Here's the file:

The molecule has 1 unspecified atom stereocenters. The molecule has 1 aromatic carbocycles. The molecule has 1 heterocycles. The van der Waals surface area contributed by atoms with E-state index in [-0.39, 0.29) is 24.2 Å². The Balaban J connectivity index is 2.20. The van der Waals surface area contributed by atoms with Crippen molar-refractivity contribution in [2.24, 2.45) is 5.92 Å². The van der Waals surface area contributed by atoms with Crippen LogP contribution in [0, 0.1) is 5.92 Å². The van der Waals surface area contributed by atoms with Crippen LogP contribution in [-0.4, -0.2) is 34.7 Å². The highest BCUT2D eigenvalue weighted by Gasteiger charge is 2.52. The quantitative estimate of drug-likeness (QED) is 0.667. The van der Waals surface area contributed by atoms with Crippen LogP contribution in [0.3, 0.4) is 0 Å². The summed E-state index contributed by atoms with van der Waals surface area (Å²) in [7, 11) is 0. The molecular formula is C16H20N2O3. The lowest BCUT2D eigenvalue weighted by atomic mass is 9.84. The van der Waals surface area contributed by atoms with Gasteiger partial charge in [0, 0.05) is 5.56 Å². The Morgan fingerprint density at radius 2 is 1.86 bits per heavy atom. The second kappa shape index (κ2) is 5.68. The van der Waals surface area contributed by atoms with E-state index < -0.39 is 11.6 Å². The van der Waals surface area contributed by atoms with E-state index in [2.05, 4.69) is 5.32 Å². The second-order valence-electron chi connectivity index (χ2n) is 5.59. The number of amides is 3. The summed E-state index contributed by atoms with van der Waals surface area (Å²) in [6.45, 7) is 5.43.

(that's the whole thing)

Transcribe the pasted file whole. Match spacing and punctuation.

The molecule has 1 unspecified atom stereocenters. The molecule has 1 aromatic carbocycles. The molecule has 1 heterocycles. The van der Waals surface area contributed by atoms with E-state index in [-0.39, 0.29) is 24.2 Å². The Balaban J connectivity index is 2.20. The van der Waals surface area contributed by atoms with Crippen molar-refractivity contribution in [2.24, 2.45) is 5.92 Å². The van der Waals surface area contributed by atoms with Crippen LogP contribution in [0, 0.1) is 5.92 Å². The van der Waals surface area contributed by atoms with Crippen LogP contribution in [-0.4, -0.2) is 34.7 Å². The highest BCUT2D eigenvalue weighted by Gasteiger charge is 2.52. The quantitative estimate of drug-likeness (QED) is 0.667. The van der Waals surface area contributed by atoms with Crippen LogP contribution in [0.3, 0.4) is 0 Å². The summed E-state index contributed by atoms with van der Waals surface area (Å²) in [7, 11) is 0. The molecular formula is C16H20N2O3. The lowest BCUT2D eigenvalue weighted by atomic mass is 9.84. The van der Waals surface area contributed by atoms with Gasteiger partial charge in [0, 0.05) is 5.56 Å². The Morgan fingerprint density at radius 2 is 1.86 bits per heavy atom. The second kappa shape index (κ2) is 5.68. The van der Waals surface area contributed by atoms with E-state index < -0.39 is 11.6 Å². The van der Waals surface area contributed by atoms with E-state index in [2.05, 4.69) is 5.32 Å². The second-order valence-electron chi connectivity index (χ2n) is 5.59. The number of amides is 3. The summed E-state index contributed by atoms with van der Waals surface area (Å²) in [6.45, 7) is 5.43.